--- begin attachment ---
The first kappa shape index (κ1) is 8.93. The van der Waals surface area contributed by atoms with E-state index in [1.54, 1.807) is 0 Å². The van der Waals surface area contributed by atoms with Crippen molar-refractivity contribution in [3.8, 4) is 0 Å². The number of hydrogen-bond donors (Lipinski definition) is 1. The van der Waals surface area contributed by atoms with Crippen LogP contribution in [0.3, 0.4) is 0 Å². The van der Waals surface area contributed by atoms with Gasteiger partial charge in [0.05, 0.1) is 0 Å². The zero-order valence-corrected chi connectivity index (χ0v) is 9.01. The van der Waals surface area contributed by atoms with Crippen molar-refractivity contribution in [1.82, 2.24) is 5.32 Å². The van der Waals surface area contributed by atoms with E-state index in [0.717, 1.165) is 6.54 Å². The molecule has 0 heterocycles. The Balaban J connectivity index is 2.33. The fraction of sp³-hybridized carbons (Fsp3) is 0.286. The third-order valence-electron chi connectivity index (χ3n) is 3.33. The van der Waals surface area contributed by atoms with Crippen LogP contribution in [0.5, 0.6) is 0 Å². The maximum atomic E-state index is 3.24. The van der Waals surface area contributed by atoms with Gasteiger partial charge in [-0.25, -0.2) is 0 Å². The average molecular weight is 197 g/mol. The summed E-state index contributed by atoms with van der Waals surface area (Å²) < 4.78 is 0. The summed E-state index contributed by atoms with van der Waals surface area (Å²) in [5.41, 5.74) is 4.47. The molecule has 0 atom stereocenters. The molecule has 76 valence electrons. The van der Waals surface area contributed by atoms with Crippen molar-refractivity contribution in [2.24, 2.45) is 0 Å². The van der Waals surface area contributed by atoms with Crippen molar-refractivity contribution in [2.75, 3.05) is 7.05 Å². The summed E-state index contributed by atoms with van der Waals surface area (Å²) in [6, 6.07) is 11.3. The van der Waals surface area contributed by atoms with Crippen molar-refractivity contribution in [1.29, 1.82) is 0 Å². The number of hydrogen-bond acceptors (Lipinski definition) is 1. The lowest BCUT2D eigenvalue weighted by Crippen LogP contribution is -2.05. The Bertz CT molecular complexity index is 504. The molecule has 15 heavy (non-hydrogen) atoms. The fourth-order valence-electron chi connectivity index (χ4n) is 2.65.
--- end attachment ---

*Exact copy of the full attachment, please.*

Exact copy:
The first kappa shape index (κ1) is 8.93. The van der Waals surface area contributed by atoms with E-state index in [1.54, 1.807) is 0 Å². The van der Waals surface area contributed by atoms with Crippen molar-refractivity contribution in [3.8, 4) is 0 Å². The number of hydrogen-bond donors (Lipinski definition) is 1. The van der Waals surface area contributed by atoms with Crippen LogP contribution in [0.3, 0.4) is 0 Å². The van der Waals surface area contributed by atoms with Gasteiger partial charge in [0.05, 0.1) is 0 Å². The zero-order valence-corrected chi connectivity index (χ0v) is 9.01. The van der Waals surface area contributed by atoms with Crippen molar-refractivity contribution in [1.82, 2.24) is 5.32 Å². The van der Waals surface area contributed by atoms with E-state index in [0.717, 1.165) is 6.54 Å². The molecule has 0 heterocycles. The Balaban J connectivity index is 2.33. The fraction of sp³-hybridized carbons (Fsp3) is 0.286. The third-order valence-electron chi connectivity index (χ3n) is 3.33. The van der Waals surface area contributed by atoms with Crippen LogP contribution in [0.5, 0.6) is 0 Å². The maximum atomic E-state index is 3.24. The van der Waals surface area contributed by atoms with Gasteiger partial charge in [-0.25, -0.2) is 0 Å². The average molecular weight is 197 g/mol. The summed E-state index contributed by atoms with van der Waals surface area (Å²) < 4.78 is 0. The summed E-state index contributed by atoms with van der Waals surface area (Å²) in [5.41, 5.74) is 4.47. The molecule has 0 atom stereocenters. The molecule has 76 valence electrons. The van der Waals surface area contributed by atoms with Crippen molar-refractivity contribution in [2.24, 2.45) is 0 Å². The van der Waals surface area contributed by atoms with Crippen molar-refractivity contribution in [2.75, 3.05) is 7.05 Å². The summed E-state index contributed by atoms with van der Waals surface area (Å²) in [6, 6.07) is 11.3. The van der Waals surface area contributed by atoms with Crippen molar-refractivity contribution in [1.29, 1.82) is 0 Å². The number of hydrogen-bond acceptors (Lipinski definition) is 1. The lowest BCUT2D eigenvalue weighted by Crippen LogP contribution is -2.05. The Bertz CT molecular complexity index is 504. The molecule has 15 heavy (non-hydrogen) atoms. The fourth-order valence-electron chi connectivity index (χ4n) is 2.65.